Police officers are recommending a rock pub at the centre of a row over anti-social behaviour should be shut down.
Greater Manchester Police (GMP) said the licence for The Fleece in Ashton should be revoked ahead of a review being held by Wigan Council.
The local authority will consider the future of the problem-plagued pub on Friday after resident Michael Moulding complained about noise, thunderously loud music playing into the early hours and concerns about the venue’s management.
A report prepared for the licensing sub-committee shows the authorities have serious concerns about the Warrington Road rock pub.
GMP originally suggested the committee should consider temporarily suspending The Fleece’s licence to allow for a change in management, but further correspondence last week showed the force’s attitude towards the building has hardened and now suggests the police will seek to revoke the licence entirely.
The Licensing Authority has also suggested to the council that The Fleece needs a change in management personnel and a temporary suspension of the licence should be considered to allow for the running of the pub to be improved.
Public protection officer Arron Hanson has also written to Wigan Council on behalf of the Environmental Health Authority, suggesting the hours for entertainment in the function room need to be shortened, finishing by 11pm on Thursdays and Sundays and 12.30am on Fridays and Saturdays.
Currently The Fleece is allowed to stage live music in the first-floor room until 4am Thursday to Saturday, with dances and playing of recorded music allowed to go on until the same time.
Mr Moulding took the step of seeking to review the premises licence in late August and made numerous complaints about excessive noise and anti-social behaviour as well as a lack of effort by the pub to solve the issues.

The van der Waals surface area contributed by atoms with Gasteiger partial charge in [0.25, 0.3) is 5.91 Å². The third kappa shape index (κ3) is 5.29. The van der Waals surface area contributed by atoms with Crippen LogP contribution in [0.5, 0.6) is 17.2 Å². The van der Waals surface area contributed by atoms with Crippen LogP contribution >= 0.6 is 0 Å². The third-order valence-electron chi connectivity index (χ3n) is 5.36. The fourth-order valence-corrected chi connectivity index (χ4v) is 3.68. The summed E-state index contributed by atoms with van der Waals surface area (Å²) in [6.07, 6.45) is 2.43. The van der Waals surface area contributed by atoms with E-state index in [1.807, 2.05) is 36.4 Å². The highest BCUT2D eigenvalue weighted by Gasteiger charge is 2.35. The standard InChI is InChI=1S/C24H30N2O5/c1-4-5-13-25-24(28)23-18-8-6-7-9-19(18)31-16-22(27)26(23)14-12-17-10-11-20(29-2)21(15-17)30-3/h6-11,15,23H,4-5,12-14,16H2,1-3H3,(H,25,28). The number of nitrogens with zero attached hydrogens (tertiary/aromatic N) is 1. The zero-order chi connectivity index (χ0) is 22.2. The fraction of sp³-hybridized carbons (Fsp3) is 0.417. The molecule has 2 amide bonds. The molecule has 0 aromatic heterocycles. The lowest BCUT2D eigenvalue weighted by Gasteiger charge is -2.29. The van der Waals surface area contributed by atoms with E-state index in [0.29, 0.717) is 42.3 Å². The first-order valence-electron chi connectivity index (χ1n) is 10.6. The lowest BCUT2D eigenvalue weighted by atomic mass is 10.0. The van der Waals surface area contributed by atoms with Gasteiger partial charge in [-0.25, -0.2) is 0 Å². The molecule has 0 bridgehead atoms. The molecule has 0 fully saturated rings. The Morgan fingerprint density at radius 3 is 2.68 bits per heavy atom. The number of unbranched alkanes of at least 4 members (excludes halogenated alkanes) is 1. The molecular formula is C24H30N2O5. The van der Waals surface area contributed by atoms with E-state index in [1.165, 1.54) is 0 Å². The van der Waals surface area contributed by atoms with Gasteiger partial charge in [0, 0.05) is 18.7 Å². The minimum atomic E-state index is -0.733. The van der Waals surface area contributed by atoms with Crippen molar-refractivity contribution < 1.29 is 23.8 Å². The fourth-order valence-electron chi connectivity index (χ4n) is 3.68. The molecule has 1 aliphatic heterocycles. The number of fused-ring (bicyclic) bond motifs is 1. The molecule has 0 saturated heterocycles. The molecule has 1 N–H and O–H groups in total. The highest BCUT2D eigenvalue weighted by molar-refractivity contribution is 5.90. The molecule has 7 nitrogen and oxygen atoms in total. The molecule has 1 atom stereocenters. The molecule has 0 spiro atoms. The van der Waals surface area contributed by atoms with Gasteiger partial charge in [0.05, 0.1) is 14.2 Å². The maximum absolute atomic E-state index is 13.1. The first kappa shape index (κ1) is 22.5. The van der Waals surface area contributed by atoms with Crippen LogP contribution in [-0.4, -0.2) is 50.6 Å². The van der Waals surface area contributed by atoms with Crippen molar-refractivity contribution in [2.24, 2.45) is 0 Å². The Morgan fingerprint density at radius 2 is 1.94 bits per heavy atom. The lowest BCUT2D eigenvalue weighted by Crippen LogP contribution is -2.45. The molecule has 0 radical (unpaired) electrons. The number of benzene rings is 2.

In his application Mr Moulding said: “The proven mismanagement of the premises has had a serious detrimental impact on the local community.
“The owners are breaching their premises licence. Their activities have no or little regard for the local community.
“The premises and the immediate environment is not cared for and the level of noise is not acceptable.”
However, Mr Moulding has stressed throughout the process that he does not want the licence to be revoked.
Wigan Council then set up a 28-day consultation period allowing residents and the authorities to have their say. Two people who live near The Fleece have responded and highlighted concerns to be considered by the committee.
The venue has been at the centre of controversy for some months as GMP and council employees visited in July and found a long list of failings in the way it was being run.
The committee can take several different steps if it feels there are problems with The Fleece, including reducing opening hours or asking for improved security, banning certain events or activities from taking place there and removing management staff deemed to be responsible for poor standards.
Councillors can also suspend a licence for a period of up to three months or, in the most serious cases, revoke it entirely.
The Fleece’s fate will be decided at Wigan Council’s licensing sub-committee on Friday November 4 at 10am.